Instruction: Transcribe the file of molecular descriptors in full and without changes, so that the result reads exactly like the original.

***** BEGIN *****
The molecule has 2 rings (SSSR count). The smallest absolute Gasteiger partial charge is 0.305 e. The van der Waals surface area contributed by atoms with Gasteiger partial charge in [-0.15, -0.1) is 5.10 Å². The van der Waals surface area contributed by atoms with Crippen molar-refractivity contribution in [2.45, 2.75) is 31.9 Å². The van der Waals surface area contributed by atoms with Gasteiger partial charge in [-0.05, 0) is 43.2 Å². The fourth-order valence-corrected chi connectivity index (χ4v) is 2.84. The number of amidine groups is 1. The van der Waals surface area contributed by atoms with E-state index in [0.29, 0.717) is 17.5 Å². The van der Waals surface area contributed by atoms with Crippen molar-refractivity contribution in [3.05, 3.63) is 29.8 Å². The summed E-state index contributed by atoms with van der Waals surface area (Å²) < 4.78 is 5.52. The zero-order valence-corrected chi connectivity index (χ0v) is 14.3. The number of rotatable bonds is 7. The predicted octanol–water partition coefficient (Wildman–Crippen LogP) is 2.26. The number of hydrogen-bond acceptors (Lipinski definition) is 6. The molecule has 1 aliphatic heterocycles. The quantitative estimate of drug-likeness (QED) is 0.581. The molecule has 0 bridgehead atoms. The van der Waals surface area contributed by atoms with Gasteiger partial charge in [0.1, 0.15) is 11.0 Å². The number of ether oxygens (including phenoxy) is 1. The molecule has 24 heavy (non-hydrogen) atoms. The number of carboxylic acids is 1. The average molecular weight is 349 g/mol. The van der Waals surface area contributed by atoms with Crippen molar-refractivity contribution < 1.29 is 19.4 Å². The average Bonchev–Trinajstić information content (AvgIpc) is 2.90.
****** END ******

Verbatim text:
The molecule has 2 rings (SSSR count). The smallest absolute Gasteiger partial charge is 0.305 e. The van der Waals surface area contributed by atoms with Gasteiger partial charge in [-0.15, -0.1) is 5.10 Å². The van der Waals surface area contributed by atoms with Crippen molar-refractivity contribution in [2.45, 2.75) is 31.9 Å². The van der Waals surface area contributed by atoms with Gasteiger partial charge in [-0.05, 0) is 43.2 Å². The fourth-order valence-corrected chi connectivity index (χ4v) is 2.84. The number of amidine groups is 1. The van der Waals surface area contributed by atoms with E-state index in [0.29, 0.717) is 17.5 Å². The van der Waals surface area contributed by atoms with Crippen molar-refractivity contribution in [3.05, 3.63) is 29.8 Å². The summed E-state index contributed by atoms with van der Waals surface area (Å²) < 4.78 is 5.52. The zero-order valence-corrected chi connectivity index (χ0v) is 14.3. The number of rotatable bonds is 7. The predicted octanol–water partition coefficient (Wildman–Crippen LogP) is 2.26. The number of hydrogen-bond acceptors (Lipinski definition) is 6. The molecule has 1 aliphatic heterocycles. The quantitative estimate of drug-likeness (QED) is 0.581. The molecule has 0 bridgehead atoms. The van der Waals surface area contributed by atoms with Gasteiger partial charge in [0.1, 0.15) is 11.0 Å². The number of ether oxygens (including phenoxy) is 1. The molecule has 24 heavy (non-hydrogen) atoms. The number of carboxylic acids is 1. The average molecular weight is 349 g/mol. The van der Waals surface area contributed by atoms with Crippen molar-refractivity contribution < 1.29 is 19.4 Å². The average Bonchev–Trinajstić information content (AvgIpc) is 2.90.